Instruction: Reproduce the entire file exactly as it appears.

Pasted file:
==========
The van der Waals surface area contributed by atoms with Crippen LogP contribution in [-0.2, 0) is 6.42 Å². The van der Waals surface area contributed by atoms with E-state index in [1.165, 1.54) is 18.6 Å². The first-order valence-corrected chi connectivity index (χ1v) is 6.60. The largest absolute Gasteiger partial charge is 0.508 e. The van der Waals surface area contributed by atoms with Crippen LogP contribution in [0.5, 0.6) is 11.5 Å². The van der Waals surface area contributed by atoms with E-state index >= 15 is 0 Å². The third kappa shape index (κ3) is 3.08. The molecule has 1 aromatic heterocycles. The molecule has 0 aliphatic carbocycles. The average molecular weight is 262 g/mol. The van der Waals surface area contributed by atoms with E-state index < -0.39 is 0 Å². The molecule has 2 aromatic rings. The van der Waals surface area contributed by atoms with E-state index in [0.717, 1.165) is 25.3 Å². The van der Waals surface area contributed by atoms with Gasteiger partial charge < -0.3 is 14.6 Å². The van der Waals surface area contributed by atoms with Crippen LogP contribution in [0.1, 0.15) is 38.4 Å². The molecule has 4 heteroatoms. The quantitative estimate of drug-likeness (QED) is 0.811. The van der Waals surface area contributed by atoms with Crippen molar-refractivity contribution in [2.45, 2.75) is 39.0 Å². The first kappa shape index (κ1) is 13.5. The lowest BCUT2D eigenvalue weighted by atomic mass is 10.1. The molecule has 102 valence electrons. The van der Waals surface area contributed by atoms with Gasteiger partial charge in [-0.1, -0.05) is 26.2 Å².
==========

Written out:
The van der Waals surface area contributed by atoms with Crippen LogP contribution in [-0.2, 0) is 6.42 Å². The van der Waals surface area contributed by atoms with E-state index in [1.165, 1.54) is 18.6 Å². The first-order valence-corrected chi connectivity index (χ1v) is 6.60. The largest absolute Gasteiger partial charge is 0.508 e. The van der Waals surface area contributed by atoms with Crippen LogP contribution in [0.5, 0.6) is 11.5 Å². The van der Waals surface area contributed by atoms with E-state index >= 15 is 0 Å². The third kappa shape index (κ3) is 3.08. The molecule has 1 aromatic heterocycles. The molecule has 0 aliphatic carbocycles. The average molecular weight is 262 g/mol. The van der Waals surface area contributed by atoms with E-state index < -0.39 is 0 Å². The molecule has 2 aromatic rings. The van der Waals surface area contributed by atoms with E-state index in [0.717, 1.165) is 25.3 Å². The van der Waals surface area contributed by atoms with Gasteiger partial charge < -0.3 is 14.6 Å². The van der Waals surface area contributed by atoms with Crippen LogP contribution in [0.1, 0.15) is 38.4 Å². The molecule has 4 heteroatoms. The quantitative estimate of drug-likeness (QED) is 0.811. The van der Waals surface area contributed by atoms with Crippen molar-refractivity contribution in [2.45, 2.75) is 39.0 Å². The first kappa shape index (κ1) is 13.5. The lowest BCUT2D eigenvalue weighted by atomic mass is 10.1. The molecule has 102 valence electrons. The van der Waals surface area contributed by atoms with Gasteiger partial charge in [-0.1, -0.05) is 26.2 Å².